From historian Hochschild (Bury the Chains: The First International Human Rights Movement, 2005, etc.), a selective history of the slaughter of innocents in World War I.
WWI effected the rupture of civilization on many levels—the efficacy of war machinery for mass murder, the collapse of colonial empires, the destabilization of the status quo by modern ideas such as socialism, women’s suffrage and national self-determination—and the author skillfully harnesses these numerous and often contradictory currents. Hochschild focuses on Britain and many of the significant, prominent or otherwise typical protagonists whose lives and work underscored the cataclysmic changes in this era, from loyal aristocrats to pacifists and conscientious objectors. Among dozens of others, the characters include military leaders Douglas Haig and Alfred Milner, who led the war effort against the later aggressions of Germany and Austria-Hungary; Charlotte Despard, whose work with the Battersea poor prompted her to become a committed socialist and pacifist; and Rudyard Kipling, whose writing cast a nostalgic enchantment around the British empire. Hochschild plunges into the war year by year, 1914–18, when Britain swung from a country eager to fight the Germans, despite labor unrest, Irish agitation for home rule and antiwar demonstrations, to utterly stricken and bereft, with unbelievable numbers of young men cut down in the trenches. Britain had “declared that the very fundamentals of civilization were at stake,” yet the war wrought unfathomable carnage and profound questions about its purpose. The lives of the author’s many characters dovetail elegantly in this moving, accessible book.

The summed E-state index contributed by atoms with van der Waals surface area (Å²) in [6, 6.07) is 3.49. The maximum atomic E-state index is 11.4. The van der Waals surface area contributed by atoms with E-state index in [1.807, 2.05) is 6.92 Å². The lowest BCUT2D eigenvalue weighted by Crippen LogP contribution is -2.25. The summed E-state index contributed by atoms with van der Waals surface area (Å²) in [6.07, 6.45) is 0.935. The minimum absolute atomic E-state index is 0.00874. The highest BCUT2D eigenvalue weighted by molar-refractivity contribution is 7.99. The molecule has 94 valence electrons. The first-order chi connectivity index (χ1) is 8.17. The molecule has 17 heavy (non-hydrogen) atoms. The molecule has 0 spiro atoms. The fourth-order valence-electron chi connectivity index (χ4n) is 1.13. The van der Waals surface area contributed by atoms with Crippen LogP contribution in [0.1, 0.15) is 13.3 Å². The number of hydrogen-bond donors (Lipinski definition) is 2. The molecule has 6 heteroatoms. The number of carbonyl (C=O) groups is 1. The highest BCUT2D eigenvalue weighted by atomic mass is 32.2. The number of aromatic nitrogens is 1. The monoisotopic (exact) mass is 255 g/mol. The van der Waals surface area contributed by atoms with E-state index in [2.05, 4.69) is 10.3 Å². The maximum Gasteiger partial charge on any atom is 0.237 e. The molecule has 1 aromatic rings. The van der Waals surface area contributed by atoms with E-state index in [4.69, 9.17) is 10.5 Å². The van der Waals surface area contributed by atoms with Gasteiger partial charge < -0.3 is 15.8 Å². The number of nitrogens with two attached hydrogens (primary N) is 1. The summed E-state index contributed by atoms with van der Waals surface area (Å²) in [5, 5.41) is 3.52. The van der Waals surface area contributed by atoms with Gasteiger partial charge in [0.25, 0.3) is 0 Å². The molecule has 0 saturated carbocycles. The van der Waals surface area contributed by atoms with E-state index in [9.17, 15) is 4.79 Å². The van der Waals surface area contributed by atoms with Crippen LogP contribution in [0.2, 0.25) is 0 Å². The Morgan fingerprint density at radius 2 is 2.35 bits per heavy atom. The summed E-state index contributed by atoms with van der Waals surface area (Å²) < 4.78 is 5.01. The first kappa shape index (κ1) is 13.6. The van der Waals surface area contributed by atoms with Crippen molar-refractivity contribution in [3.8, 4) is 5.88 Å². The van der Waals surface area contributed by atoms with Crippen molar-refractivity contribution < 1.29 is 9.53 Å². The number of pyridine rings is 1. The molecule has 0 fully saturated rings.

An ambitious narrative that presents a teeming worldview through intimate, human portraits.